by Rana Asfour
'Death is Hard Work' by Syrian author Khaled Khalifa is a satirical novel set in a war-ravaged Syria, that meditates on death and dying, love and revenge in a place where fear has become everyone's sole true enemy. The English-language translation will be released by Farrar, Strauss and Giroux, on February 12, 2019
'The shame and the silence they had lived through for years were exacting a price, and everyone would pay it, executioners and victims alike'. - 'Death is Hard Work' by Khaled Khalifa
by Rana Asfour
The latest Sarah Jessica Parker imprint for Hogarth (SJP Hogarth) is to be released into the book universe today.
'The Golden Child' by Claire Adam is a psychological novel set in Trinidad following the lives of a family as they navigate impossible choices about scarcity, loyalty, and love.
Early positive reviews such as that by Jennifer Clement, author of 'Gun Love' described it as 'a stunning novel written with force and beauty ... that stands tall beside icons of her tradition like V.S. Naipaul.'
Julie Myerson, author of 'The Stopped Heart' found it 'utterly convincing, horrifying and, ultimately, intensely moving.' She continued, 'it’s almost impossible to believe this small masterpiece is a first novel. Adam is a true and rare talent. I’m in awe.'
However, although Kirkus found it to be a 'fascinating' novel, it found it 'failed to stick its landing'.
by Rana Asfour
Here's a list of books that I'm looking forward to this week. I'll update along the week in case something else catches my eye. Enjoy!
“You can be beautiful, even more beautiful than before.” This is the seductive promise of Dr. Nzinga’s clinic, where anyone can get their lips thinned, their skin bleached, and their nose narrowed. A complete demelanization will liberate you from the confines of being born in a black body—if you can afford it.
In this near-future Southern city plagued by fenced-in ghettos and police violence, more and more residents are turning to this experimental medical procedure. Like any father, our narrator just wants the best for his son, Nigel, a biracial boy whose black birthmark is getting bigger by the day. The darker Nigel becomes, the more frightened his father feels. But how far will he go to protect his son? And will he destroy his family in the process?
This electrifying, hallucinatory novel is at once a keen satire of surviving racism in America and a profoundly moving family story. At its center is a father who just wants his son to thrive in a broken world. Maurice Carlos Ruffin’s work evokes the clear vision of Ralph Ellison, the dizzying menace of Franz Kafka, and the crackling prose of Vladimir Nabokov. We Cast a Shadow fearlessly shines a light on the violence we inherit, and on the desperate things we do for the ones we love.
Readers and critics alike raved over USA Today bestselling author Sally Thorne’s smash hit debut, 'The Hating Game', which has sold in over 20 countries. Now she’s back with an unforgettable romantic comedy about a woman who finally has a shot at her long time crush—if she dares.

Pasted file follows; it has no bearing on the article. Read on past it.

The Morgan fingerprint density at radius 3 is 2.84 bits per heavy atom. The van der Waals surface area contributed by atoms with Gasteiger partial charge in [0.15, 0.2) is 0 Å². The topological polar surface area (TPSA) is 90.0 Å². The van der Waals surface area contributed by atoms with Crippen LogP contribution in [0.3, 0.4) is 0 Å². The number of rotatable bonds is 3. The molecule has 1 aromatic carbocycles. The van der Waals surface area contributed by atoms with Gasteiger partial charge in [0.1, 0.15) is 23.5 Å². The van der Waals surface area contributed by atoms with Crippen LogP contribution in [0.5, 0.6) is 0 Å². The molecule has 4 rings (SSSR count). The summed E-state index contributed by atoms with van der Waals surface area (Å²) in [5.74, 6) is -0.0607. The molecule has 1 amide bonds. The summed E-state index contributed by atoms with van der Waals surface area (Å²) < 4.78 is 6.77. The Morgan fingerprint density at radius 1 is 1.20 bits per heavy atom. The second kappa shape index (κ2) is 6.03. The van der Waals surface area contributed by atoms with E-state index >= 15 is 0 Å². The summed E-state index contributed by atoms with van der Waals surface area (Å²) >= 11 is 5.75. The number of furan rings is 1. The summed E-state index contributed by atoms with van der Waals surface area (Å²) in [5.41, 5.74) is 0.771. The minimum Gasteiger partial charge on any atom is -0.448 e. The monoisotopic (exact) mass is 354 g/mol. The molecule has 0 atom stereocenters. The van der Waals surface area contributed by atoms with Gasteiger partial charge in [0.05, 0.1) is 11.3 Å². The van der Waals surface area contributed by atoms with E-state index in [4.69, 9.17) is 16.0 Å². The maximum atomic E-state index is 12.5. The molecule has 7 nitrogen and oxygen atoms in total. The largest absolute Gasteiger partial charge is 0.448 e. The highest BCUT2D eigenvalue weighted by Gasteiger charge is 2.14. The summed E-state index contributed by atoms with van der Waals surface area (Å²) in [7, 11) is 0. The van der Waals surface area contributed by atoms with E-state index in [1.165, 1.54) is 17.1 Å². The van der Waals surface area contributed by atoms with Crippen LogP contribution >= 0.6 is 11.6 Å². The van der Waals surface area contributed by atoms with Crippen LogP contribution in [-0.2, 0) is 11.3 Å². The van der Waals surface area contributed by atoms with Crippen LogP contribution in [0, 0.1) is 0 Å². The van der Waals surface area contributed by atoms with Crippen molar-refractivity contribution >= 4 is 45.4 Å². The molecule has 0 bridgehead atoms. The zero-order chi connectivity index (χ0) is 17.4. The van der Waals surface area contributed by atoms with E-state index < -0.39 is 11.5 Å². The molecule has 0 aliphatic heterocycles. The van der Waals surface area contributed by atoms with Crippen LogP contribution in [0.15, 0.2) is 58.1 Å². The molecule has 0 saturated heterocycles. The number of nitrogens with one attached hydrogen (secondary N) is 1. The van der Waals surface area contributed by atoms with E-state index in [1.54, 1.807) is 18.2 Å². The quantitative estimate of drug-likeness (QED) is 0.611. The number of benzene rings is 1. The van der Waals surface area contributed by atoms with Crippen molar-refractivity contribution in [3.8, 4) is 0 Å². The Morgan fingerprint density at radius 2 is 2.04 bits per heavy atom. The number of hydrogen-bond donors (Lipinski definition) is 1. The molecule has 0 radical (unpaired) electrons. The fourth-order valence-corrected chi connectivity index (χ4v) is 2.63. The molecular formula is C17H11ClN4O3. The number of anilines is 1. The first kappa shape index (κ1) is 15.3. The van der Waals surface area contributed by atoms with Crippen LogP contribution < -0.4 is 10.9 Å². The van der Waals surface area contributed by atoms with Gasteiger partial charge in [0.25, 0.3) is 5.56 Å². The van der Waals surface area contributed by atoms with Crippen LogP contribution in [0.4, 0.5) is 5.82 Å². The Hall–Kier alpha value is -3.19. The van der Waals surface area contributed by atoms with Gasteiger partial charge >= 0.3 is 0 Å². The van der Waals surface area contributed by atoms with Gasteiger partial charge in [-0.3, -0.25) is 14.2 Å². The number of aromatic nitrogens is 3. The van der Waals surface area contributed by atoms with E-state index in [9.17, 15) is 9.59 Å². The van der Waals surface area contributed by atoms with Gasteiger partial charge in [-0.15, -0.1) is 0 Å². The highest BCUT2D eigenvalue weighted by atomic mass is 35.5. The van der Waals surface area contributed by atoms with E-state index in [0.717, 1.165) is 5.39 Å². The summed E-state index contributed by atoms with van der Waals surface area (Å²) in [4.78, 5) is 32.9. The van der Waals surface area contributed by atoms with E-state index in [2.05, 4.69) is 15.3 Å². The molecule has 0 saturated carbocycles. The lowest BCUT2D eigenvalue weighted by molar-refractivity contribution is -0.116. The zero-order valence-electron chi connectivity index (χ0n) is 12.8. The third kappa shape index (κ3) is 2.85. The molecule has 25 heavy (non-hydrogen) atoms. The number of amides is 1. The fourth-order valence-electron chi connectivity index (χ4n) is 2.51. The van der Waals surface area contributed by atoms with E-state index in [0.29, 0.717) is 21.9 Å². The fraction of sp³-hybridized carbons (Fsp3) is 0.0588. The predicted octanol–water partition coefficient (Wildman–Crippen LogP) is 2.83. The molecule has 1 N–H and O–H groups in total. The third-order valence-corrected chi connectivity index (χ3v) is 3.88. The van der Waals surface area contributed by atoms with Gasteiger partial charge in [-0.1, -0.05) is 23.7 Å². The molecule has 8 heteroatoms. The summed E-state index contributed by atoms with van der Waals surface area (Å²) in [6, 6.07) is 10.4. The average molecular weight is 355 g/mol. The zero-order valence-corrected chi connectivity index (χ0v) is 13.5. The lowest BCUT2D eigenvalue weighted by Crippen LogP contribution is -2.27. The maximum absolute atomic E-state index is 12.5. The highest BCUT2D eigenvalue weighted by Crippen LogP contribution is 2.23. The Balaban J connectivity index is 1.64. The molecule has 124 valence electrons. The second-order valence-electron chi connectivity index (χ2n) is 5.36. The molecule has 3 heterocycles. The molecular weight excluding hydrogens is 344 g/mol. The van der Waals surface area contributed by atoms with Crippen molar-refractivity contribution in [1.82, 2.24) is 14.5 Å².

Crush (n.): a strong and often short-lived infatuation, particularly for someone beyond your reach…
Darcy Barrett has undertaken a global survey of men. She’s travelled the world, and can categorically say that no one measures up to Tom Valeska, whose only flaw is that Darcy’s twin brother Jamie saw him first and claimed him forever as his best friend. Despite Darcy’s best efforts, Tom’s off limits and loyal to her brother, 99%. That’s the problem with finding her dream man at age eight and peaking in her photography career at age twenty—ever since, she’s had to learn to settle for good enough.
When Darcy and Jamie inherit a tumble-down cottage from their grandmother, they’re left with strict instructions to bring it back to its former glory and sell the property. Darcy plans to be in an aisle seat halfway across the ocean as soon as the renovations start, but before she can cut and run, she finds a familiar face on her porch: house-flipper extraordinaire Tom’s arrived, he’s bearing power tools, and he’s single for the first time in almost a decade.
Suddenly Darcy’s considering sticking around to make sure her twin doesn’t ruin the cottage’s inherent magic with his penchant for grey and chrome. She’s definitely not staying because of her new business partner’s tight t-shirts, or that perfect face that's inspiring her to pick up her camera again. Soon sparks are flying—and it’s not the faulty wiring. It turns out one percent of Tom’s heart might not be enough for Darcy anymore. This time around, she’s switching things up. She’s going to make Tom Valeska 99 percent hers.
This next hilarious romance includes a special PS section with two Happily Ever Afters—one for this novel featuring Darcy and Tom and the other, an epilogue featuring fan favorites Lucy Hutton and Josh Templeman from 'The Hating Game'!
A powerful and thought-provoking YA debut from New York Times bestselling author Laura Moriarty.
Imagine a United States in which registries and detainment camps for Muslim-Americans are a reality. Fifteen-year-old Sarah-Mary Williams of Hannibal, Missouri, lives in this world, and though she has strong opinions on almost everything, she isn’t concerned with the internments because she doesn’t know any Muslims. She assumes that everything she reads and sees in the news is true, and that these plans are better for everyone’s safety.
But when she happens upon Sadaf, a Muslim fugitive determined to reach freedom in Canada, Sarah-Mary at first believes she must turn her in. But Sadaf challenges Sarah-Mary’s perceptions of right and wrong, and instead Sarah-Mary decides, with growing conviction, to do all she can to help Sadaf escape.
The two set off on a desperate journey, hitchhiking through the heart of an America that is at times courageous and kind, but always full of tension and danger for anyone deemed suspicious.
'Team of Vipers: My 500 Extraordinary Days in the Trump White House' by Cliff Sims - Published Jan 30 - Thomas Dunn Books